the DVR right.

We did the same for another complex part of the UI, Software Upgrade. In
every workshop we did we would discover either something which was known to
one part of the group and not another or something which contradicted
hitherto held assumptions.

The scenarios that came out of those workshops guided the development of
the software and provided the tests for its QA.

In my new role at Base79[2] I'm again using Specification Workshops, this
time working with our Operations Team to define the behaviour of software
our team is building for them to use with content discovery metadata and
rights ownership management.


[1] http://www.youview.com/
[2] http://www.base79.com/
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Roberto Lo Giacco
2012-11-20 17:48:57 UTC
Permalink
Post by Matt Wynne
A few weeks ago, a well-kown open-source contributor wrote a blog post[1]
discussing some of his predictably controversial attitudes to test-driven
development.
Don’t use Cucumber unless you live in the magic kingdom of
non-programmers-writing-tests (and send me a bottle of fairy dust if
you’re there!)
The funny part is that a few days ago I had a conversation with a colleague
that was stating the same thing to support another tool to write automation
tests, mainly saying the tool he was suggesting was better because it was
for developers, while Cucumber is intended for business people, but "in our
company business people will never write tests!".

Obviously this guy did not understand the value Cucumber provides and does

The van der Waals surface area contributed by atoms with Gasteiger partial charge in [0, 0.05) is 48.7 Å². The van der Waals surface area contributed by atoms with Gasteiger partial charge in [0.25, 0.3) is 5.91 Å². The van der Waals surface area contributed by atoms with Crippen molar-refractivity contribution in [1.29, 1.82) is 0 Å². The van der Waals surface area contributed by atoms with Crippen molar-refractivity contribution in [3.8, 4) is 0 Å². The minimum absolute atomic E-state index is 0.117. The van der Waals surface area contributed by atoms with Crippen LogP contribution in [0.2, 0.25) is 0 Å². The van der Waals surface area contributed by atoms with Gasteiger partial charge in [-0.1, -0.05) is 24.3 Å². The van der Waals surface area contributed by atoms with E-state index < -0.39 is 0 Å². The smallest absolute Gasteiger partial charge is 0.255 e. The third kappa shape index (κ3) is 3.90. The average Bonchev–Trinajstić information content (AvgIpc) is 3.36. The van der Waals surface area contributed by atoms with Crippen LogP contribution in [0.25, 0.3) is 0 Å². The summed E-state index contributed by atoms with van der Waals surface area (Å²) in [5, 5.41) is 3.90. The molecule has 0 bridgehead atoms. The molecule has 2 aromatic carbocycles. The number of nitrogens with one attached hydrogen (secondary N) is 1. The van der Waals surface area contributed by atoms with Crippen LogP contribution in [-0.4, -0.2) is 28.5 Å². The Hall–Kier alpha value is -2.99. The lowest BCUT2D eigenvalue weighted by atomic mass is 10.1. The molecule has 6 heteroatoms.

not understand the important, fundamental, concept Cucumber is not about
writing automation tests but describing acceptance tests, and as such
describing the application itself. I spent two hours without being able to
let him understand the difference and the real value of all that.
Post by Matt Wynne
Of course he's missed the point slightly: in my magic kingdom
non-programmers don't write tests, they *collaborate with* programmers to
write tests. And then they read them, safe in the knowledge that they're
accurate. But I digress.
In my magic world the BAs write down the acceptance criteria and they are
most of the times just a literal transposition from a Word document into a
Gherkin file: fram that point on developers take care of the step
definitions implementation and eventually discover a feature cannot be
delivered the way the business wants to :-D
Post by Matt Wynne
The magic kingdom does indeed exist, and I love to spend time there. I bet
you do to. I want the world to know how wonderful our magic kingdom is, and
I need your help. I'd like some real quotes from real people who have
experienced the value of using business-readable Cucumber tests as part of
their development workflow.
Can you tell me a story about your magic kingdom? Do non-programmers
REALLY collaborate with programmers to write tests? GOSH! Can you tell me a
little bit about what that's like?
The Gherkin part of the work is not done by people with no programming
capabilities in my magic kingdom, not the business partners though, but
they are amazed at the fact they could really change a small piece in a
text file and get a different result! They obviously don't do that because
they should be pulling and pushing into the VCS which is something they do
not understand, but I think that in a not distant time they will came back
with some suggestions just pointing at the feature files we publish for
them :-D

The magic kingdom is the one you build, not the one that is given to you:
the latter is always rubbish, otherwise why do they need you? :D
Post by Matt Wynne
Thanks in advance.
(Cross-posted on
https://groups.google.com/forum/?fromgroups=#!topic/behaviordrivendevelopment/DNvULZP0VUg -
sorry if you've got this twice)
[1] http://37signals.com/svn/posts/3159-testing-like-the-tsa
cheers,
Matt
--
Freelance programmer & coach
Author, http://pragprog.com/book/hwcuc/the-cucumber-book
Teacher, http://bddkickstart.com
Founder, http://www.relishapp.com/
Twitter, https://twitter.com/mattwynne